(This is part 15 in a series of 16 posts about IT leadership in higher education titled Everything I Need to Know about IT Management I Learned from Star Trek. See Part 0 - Introduction for the full list.)
In any IT environment you always face a vast array of varying technologies. With many different technologies you will be faced with many different subject matter experts. For example, almost all IT shops have a mixture of Windows and Linux servers. If you are an expert in one area you will inevitably be an “alien” in terms of technical expertise in another area. As a manager, you can’t know everything about every technology. So invest your own intellectual capital wisely. Become an expert in the high priority stuff and let someone else learn the rest.
The hardest part of moving into a leadership role in IT is to let go of technical skills, but the temptation to help out is always there. One evening I was working late and one of our programmers was trying to solve a nasty mainframe data conversion issue (we were running a project to shutdown the mainframe). Since I used to have some mainframe skills I offered to take a look at the problem. Together we solved the problem, which was good. Unfortunately, he told everyone else, and that was bad. The last thing I wanted was other folks asking me for help with their mainframe problems. So sometimes it is good to be the alien!
But when dealing with your clients, you don’t want to be an alien. You want them to feel like you’re one of them. You want them to feel like you’re on their side. I strongly recommend looking for ways to lose the alien “IT guy” tag. Build partnerships and positive relationships anywhere and everywhere you can.
As an example, we had initiated a statistical analysis reporting project. We worked closely with the business unit to build a development environment and reporting system. Their folks and our folks worked as a single team to deliver systems such as an interactive reporting cube that was ecstatically well received by our clients. We were a success because we were a team and not aliens. From a client point of view you couldn't tell the difference between the business unit and IT staff. First prize.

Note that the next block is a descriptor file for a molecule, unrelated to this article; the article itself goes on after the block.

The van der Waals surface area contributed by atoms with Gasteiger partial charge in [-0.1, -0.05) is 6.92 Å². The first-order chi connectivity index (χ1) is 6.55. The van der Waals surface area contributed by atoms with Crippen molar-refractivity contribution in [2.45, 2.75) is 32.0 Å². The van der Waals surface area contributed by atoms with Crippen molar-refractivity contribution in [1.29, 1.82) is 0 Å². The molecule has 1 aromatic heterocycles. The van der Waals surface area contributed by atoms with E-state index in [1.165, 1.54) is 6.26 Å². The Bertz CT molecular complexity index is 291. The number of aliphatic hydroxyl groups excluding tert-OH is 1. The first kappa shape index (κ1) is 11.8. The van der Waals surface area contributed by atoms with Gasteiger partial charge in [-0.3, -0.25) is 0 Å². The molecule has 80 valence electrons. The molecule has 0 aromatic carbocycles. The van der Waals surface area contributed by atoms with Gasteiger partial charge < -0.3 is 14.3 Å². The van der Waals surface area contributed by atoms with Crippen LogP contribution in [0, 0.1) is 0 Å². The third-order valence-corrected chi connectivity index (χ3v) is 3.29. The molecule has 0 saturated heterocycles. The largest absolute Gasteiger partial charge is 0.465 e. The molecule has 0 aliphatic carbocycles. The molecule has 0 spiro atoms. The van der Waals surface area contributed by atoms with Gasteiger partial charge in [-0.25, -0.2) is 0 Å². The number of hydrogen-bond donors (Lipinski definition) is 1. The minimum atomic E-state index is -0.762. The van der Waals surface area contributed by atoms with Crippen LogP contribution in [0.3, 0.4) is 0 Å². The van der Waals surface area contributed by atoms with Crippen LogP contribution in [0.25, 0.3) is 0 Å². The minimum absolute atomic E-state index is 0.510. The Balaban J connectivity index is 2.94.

Another example was a desktop standardization project. Information Systems, Accounting, Purchasing, and Advancement all worked together to set standards for an organization-wide computer purchasing process. We developed a process that we all had a stake in. There were computing standards that fit our IT architecture. The ongoing acquisition model streamlined the purchasing process. The transaction processing model met the accounting group’s needs and the strategic alliance with the vendor met Advancement’s needs. We merged four very different “alien” cultures into a single team to develop a model that benefited the entire organization.
For those times when you are working closely with your customers, you must overcome that “alien” label. When you need to distance yourself from the day-to-day technical details, it can be useful to be an alien. As a manager, the trick is to know when to be an alien and when not to be.